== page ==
James Donnan

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Top Tips


Unless you work in hospitality, chances are you don’t organise a wedding, birthday party or other gathering that often. Some venues will have planners or co-ordinators to help you through the process; on other occasions, you’ll be on your own. So, based only on my experience, here are my top tips for planning the perfect party:


#1 - Get organised...

The earlier you start to get everything organised, the more likely it will all come together for you. Make a list of all your decisions: a date, venue, food... and entertainment! It’s a good idea to run your proposed date past anyone you would consider vital - family, close friends etc. - so you don’t find out that your best mate is on holiday after you’ve booked the venue.


#2 - Think about your guest list... 

For some occasions, especially weddings, compiling the guest list can be quite tricky. I can’t answer the political questions of who to invite, but in general, more isn’t always better. Will your different groups of friends and acquaintances mix? Decide whether you are inviting partners and/or children, and make this clear on the invitations, rather than leaving it to guests to assume for themselves (or to put you on the spot by ringing you up to ask). Remember that the closer people are to you, the more likely they are to come. So you would expect your family and close friends to turn up - but Julie in the accounts department at work may only agree to come if she's nothing else to do that night. Bear this in mind when working out how many people you are expecting - and don't take it personally!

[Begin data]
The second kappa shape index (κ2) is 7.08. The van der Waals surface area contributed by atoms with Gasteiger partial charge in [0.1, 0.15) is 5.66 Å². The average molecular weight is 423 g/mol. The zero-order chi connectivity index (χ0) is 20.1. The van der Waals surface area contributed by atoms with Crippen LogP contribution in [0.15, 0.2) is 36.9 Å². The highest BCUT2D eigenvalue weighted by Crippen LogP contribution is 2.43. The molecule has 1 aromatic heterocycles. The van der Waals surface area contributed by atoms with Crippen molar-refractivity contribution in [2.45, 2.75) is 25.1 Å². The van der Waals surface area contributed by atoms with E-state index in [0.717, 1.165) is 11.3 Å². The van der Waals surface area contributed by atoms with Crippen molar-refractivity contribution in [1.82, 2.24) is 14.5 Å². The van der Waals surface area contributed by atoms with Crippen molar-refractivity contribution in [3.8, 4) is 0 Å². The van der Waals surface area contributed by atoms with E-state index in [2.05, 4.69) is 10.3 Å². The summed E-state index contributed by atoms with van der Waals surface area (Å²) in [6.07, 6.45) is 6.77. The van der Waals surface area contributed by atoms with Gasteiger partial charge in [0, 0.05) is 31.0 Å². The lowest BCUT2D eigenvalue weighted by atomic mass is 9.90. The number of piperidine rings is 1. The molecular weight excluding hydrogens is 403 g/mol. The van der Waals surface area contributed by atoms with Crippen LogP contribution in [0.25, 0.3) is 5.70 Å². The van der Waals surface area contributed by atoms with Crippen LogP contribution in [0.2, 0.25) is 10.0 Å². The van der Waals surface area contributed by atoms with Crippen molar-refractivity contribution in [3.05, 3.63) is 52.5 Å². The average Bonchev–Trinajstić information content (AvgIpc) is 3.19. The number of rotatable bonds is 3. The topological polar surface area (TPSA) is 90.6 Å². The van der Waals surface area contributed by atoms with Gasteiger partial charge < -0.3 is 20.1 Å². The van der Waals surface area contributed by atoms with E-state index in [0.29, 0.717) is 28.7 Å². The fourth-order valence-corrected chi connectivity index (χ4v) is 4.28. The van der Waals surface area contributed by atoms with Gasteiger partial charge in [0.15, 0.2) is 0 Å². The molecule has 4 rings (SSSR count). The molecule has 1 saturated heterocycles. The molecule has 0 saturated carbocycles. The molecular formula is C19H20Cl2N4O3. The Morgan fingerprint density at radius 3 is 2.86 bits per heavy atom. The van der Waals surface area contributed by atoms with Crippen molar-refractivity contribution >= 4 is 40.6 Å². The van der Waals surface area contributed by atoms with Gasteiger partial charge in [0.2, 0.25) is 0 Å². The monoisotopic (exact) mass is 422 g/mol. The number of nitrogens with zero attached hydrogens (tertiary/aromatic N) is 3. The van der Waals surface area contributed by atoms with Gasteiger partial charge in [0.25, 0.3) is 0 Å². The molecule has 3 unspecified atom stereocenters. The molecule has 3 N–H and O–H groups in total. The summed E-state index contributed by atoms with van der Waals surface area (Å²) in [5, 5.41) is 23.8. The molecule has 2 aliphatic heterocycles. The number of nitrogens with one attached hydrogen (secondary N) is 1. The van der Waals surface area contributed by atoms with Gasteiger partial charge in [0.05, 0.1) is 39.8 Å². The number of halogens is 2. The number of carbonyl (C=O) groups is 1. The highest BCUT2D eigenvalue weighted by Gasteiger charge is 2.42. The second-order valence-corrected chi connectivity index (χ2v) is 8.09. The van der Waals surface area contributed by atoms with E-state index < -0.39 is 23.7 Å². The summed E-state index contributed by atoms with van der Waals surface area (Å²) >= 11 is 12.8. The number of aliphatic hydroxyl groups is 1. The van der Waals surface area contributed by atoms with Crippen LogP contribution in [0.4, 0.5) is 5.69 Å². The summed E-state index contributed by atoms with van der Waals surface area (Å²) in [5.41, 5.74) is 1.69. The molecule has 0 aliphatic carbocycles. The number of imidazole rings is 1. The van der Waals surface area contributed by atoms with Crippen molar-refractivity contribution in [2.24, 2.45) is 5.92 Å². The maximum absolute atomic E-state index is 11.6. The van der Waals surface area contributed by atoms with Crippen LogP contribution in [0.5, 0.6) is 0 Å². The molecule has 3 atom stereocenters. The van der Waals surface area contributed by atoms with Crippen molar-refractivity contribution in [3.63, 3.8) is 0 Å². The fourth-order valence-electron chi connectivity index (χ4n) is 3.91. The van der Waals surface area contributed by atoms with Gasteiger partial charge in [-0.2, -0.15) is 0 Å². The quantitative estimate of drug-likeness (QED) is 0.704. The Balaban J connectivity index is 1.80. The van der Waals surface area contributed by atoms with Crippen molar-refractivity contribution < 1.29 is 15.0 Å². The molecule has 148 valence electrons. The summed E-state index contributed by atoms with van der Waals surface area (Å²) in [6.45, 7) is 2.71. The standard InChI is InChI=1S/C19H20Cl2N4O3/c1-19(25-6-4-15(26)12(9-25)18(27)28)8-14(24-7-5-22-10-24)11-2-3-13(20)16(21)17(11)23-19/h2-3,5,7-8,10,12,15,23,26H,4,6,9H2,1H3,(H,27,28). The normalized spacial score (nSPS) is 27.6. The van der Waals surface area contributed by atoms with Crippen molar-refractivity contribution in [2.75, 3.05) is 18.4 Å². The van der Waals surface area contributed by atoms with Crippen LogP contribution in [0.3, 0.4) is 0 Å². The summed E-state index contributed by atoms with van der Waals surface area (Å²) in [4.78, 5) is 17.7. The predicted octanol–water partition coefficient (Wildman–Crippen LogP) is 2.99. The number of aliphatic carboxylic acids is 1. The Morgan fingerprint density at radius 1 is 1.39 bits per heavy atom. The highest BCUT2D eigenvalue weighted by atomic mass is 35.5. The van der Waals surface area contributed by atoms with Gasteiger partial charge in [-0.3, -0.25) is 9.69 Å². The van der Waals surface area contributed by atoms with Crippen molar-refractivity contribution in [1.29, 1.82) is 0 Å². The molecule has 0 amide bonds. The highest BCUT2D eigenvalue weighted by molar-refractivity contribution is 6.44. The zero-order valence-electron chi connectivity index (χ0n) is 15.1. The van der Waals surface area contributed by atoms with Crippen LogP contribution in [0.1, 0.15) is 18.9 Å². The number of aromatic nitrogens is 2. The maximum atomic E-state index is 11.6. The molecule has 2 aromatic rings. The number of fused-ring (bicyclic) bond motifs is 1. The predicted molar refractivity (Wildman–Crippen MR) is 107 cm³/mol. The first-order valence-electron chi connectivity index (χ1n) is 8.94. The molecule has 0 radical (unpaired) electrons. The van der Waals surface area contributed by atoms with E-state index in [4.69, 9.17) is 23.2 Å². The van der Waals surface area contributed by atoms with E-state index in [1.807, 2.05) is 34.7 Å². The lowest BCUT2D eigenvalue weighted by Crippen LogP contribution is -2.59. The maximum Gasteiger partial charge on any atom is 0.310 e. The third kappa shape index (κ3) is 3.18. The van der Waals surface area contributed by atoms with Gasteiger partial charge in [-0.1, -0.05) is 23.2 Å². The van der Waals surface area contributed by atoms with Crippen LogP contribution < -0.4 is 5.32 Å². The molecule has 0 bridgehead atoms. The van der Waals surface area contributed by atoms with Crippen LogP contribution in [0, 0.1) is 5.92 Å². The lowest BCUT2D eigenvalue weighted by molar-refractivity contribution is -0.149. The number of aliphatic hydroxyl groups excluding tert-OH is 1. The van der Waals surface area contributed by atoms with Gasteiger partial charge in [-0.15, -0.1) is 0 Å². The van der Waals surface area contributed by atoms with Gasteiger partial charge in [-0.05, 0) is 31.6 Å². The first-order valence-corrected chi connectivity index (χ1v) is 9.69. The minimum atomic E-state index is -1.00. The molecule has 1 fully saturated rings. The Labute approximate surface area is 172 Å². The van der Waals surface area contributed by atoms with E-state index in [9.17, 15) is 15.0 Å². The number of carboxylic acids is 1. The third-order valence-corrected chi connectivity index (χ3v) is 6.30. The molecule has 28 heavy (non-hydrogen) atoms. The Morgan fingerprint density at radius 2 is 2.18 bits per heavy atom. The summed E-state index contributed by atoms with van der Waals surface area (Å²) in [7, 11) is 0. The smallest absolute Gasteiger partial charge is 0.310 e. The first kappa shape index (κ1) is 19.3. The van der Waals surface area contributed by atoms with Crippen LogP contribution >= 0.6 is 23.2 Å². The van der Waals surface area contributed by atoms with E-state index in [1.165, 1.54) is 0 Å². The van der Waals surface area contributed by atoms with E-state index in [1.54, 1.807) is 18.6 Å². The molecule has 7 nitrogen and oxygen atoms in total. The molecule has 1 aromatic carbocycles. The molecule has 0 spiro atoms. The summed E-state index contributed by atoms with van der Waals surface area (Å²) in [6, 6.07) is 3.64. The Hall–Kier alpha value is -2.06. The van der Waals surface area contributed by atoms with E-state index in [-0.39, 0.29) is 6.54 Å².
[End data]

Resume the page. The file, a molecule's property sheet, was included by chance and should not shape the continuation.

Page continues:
#3 - Choose your venue carefully...

You can decide on much of what happens on the night, but the location and the fabric of the building is fixed when you choose it. If you visit a venue during the day, think about the ambience for an evening occasion - for example, fluorescent lighting may not be on in the daytime, but can look awful at night. If a good proportion of your guests would like a drink, think about proximity to homes and/or good transport links, or availability of taxis / hotel rooms. Some function rooms are available for free; others charge room hire, or require a cost per head for food. Others will let you do your own catering. Don’t fall into the trap of going too posh! - always think about where you and your guests will be most comfortable, otherwise it can be harder to relax.


#4 - Don’t make an evening event longer than necessary...

There’s no point in inviting everyone from 7pm if they will just sit around till 10pm. Alternatively, if you have lots of families coming who will have to leave between 10pm and 11pm to take the children home, there’s no point in paying for a DJ till the early hours. There’s no right answer for every occasion here, so you have to think about your guests and the type of party you want to have.